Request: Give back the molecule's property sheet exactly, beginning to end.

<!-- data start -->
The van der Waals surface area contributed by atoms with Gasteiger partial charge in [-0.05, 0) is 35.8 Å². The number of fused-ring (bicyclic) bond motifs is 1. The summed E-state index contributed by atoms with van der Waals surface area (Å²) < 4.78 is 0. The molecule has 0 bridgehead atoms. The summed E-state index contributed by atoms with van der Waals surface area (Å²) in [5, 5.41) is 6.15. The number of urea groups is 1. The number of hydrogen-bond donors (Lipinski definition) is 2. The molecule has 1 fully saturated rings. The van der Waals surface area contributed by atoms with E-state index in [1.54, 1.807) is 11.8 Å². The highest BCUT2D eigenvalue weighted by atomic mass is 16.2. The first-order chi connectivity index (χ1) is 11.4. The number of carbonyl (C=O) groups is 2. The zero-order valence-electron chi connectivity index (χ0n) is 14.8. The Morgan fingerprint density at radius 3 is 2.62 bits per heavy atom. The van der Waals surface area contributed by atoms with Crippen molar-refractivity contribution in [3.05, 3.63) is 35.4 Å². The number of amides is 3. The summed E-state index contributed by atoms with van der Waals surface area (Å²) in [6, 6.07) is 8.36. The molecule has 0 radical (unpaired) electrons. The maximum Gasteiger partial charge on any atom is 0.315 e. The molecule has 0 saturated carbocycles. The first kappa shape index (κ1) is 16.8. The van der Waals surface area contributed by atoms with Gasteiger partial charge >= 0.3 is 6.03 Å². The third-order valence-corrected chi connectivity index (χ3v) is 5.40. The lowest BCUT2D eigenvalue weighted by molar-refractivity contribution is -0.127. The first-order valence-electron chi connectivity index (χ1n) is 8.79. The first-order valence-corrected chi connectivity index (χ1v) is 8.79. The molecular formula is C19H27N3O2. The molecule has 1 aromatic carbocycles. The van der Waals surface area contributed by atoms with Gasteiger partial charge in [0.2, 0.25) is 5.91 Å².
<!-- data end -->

The van der Waals surface area contributed by atoms with Gasteiger partial charge in [-0.05, 0) is 35.8 Å². The number of fused-ring (bicyclic) bond motifs is 1. The summed E-state index contributed by atoms with van der Waals surface area (Å²) < 4.78 is 0. The molecule has 0 bridgehead atoms. The summed E-state index contributed by atoms with van der Waals surface area (Å²) in [5, 5.41) is 6.15. The number of urea groups is 1. The number of hydrogen-bond donors (Lipinski definition) is 2. The molecule has 1 fully saturated rings. The van der Waals surface area contributed by atoms with E-state index in [1.54, 1.807) is 11.8 Å². The highest BCUT2D eigenvalue weighted by atomic mass is 16.2. The first-order chi connectivity index (χ1) is 11.4. The number of carbonyl (C=O) groups is 2. The zero-order valence-electron chi connectivity index (χ0n) is 14.8. The Morgan fingerprint density at radius 3 is 2.62 bits per heavy atom. The van der Waals surface area contributed by atoms with Crippen molar-refractivity contribution in [3.05, 3.63) is 35.4 Å². The number of amides is 3. The summed E-state index contributed by atoms with van der Waals surface area (Å²) in [6, 6.07) is 8.36. The molecule has 0 radical (unpaired) electrons. The maximum Gasteiger partial charge on any atom is 0.315 e. The molecule has 0 saturated carbocycles. The first kappa shape index (κ1) is 16.8. The van der Waals surface area contributed by atoms with Gasteiger partial charge >= 0.3 is 6.03 Å². The third-order valence-corrected chi connectivity index (χ3v) is 5.40. The lowest BCUT2D eigenvalue weighted by molar-refractivity contribution is -0.127. The first-order valence-electron chi connectivity index (χ1n) is 8.79. The first-order valence-corrected chi connectivity index (χ1v) is 8.79. The molecular formula is C19H27N3O2. The molecule has 1 aromatic carbocycles. The van der Waals surface area contributed by atoms with Gasteiger partial charge in [0.2, 0.25) is 5.91 Å².